Jordan DSPR Through their activities, DSPR Jordan stresses the following:  Reaching the neediest people, targeting Palestinian refugees and marginalized needy people  Focusing on women, children and youth  Fostering self-dependency and self-sustainability  Participation as crucial in all development efforts  Grassroots collaboration  Networking and information sharing with NGOs and CBOs DSPR Jordan adopts a methodology based on refugee participation in needs identification, prior to the building of a plan of action or log-frame. This methodology is now extended to include all work done with refugees from Syria. Output 1.1: Food Selection of food items is based on international nutrition requirements and standards, and is guided by cultural diet familiarity. Parcels are developed with a dual focus on hygiene and human dignity, and are tailored to the needs of men, women, and children/infants. Output 1.2: Public Health DSPR will provide educational workshops to increase the capacity of community and health workers. The focus of sessions includes outreach and information promoting breastfeeding, and targeting nutrition and infant feeding. Also covered is the legal framework surrounding the right to breastfeed. DSPR will contribute their expertise around infant feeding through participation in "Nutrition in Emergency" training, in cooperation with the Ministry of Health. This training builds capacity of key stakeholders active in provision of nutrition in emergency scenarios. In total, 15 days of training will be held for multiple groups of beneficiaries. Mother Support Groups will provide space for women to come together and learn from another, while simultaneously linking the community to health care institutions. The aim of such groups is to affect and improve infant feeding and nutrition. Each group is led by a volunteer "lead" local mother who regularly meets with beneficiaries through home visits, to offer expert advice and support around breastfeeding and infant nutrition. Ten lead mothers will be working within the communities. The lead mother trains other mothers in the community, who then create forums, the Mother Support Groups, where they consolidate the training they received through mutual support and discussion. Output 1.3: Non-Food Items NFIs will be distributed based on previous assessments and experience. Distributions efforts are guided by strict methodology and adherence to gender sensitive practices, as well as based on the provision of code-ofconduct training. Output 1.5: Psychosocial support Activities will include the provision of direct psychosocial support in the form of lectures and workshops for adults, as well as children's sessions. Adult sessions will run 4-6 hours a day, focusing on communication and coping strategies. Children's sessions will include evaluation and counselling through provision of leisure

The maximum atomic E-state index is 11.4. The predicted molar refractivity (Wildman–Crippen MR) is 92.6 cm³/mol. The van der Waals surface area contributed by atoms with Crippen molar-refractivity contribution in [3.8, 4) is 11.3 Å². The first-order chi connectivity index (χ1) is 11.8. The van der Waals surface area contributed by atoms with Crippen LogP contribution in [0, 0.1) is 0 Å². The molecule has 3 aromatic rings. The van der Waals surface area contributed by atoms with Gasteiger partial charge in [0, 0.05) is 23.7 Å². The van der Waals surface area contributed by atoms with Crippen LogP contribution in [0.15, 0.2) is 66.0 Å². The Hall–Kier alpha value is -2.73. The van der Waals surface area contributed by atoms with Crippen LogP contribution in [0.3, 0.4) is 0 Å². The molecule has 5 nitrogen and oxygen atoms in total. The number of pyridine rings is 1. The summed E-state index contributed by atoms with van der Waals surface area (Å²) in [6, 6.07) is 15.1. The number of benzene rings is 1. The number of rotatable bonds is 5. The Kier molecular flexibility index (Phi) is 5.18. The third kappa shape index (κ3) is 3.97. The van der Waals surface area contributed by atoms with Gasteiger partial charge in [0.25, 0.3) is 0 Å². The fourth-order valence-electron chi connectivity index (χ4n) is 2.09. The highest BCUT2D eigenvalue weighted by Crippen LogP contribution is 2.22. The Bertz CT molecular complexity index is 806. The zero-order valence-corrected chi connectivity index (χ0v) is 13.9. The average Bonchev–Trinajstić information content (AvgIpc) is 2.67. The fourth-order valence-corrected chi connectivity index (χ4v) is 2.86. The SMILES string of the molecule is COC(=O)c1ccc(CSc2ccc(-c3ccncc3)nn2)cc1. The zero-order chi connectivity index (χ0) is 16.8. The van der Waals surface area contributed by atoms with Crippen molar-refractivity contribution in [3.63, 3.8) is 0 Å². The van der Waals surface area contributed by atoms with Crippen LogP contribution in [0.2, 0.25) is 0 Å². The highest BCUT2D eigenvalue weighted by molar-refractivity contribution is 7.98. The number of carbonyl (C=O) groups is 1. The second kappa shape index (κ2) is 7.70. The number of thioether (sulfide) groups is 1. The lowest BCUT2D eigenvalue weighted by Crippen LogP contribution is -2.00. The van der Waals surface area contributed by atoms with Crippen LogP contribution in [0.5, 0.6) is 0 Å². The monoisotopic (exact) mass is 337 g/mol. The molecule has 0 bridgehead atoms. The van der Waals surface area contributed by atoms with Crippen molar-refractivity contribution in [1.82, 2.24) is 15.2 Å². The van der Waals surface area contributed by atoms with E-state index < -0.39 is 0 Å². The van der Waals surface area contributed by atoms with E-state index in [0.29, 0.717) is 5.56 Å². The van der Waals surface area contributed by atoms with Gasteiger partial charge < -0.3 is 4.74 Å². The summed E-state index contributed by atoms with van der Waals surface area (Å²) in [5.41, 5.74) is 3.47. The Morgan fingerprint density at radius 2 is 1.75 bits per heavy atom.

19


ACT Appeal SYR131: Syria Regional Humanitarian Response

activities. Incentives for participation for families will include meal and transportation incentives. All activities are subject to monitoring and evaluation processes.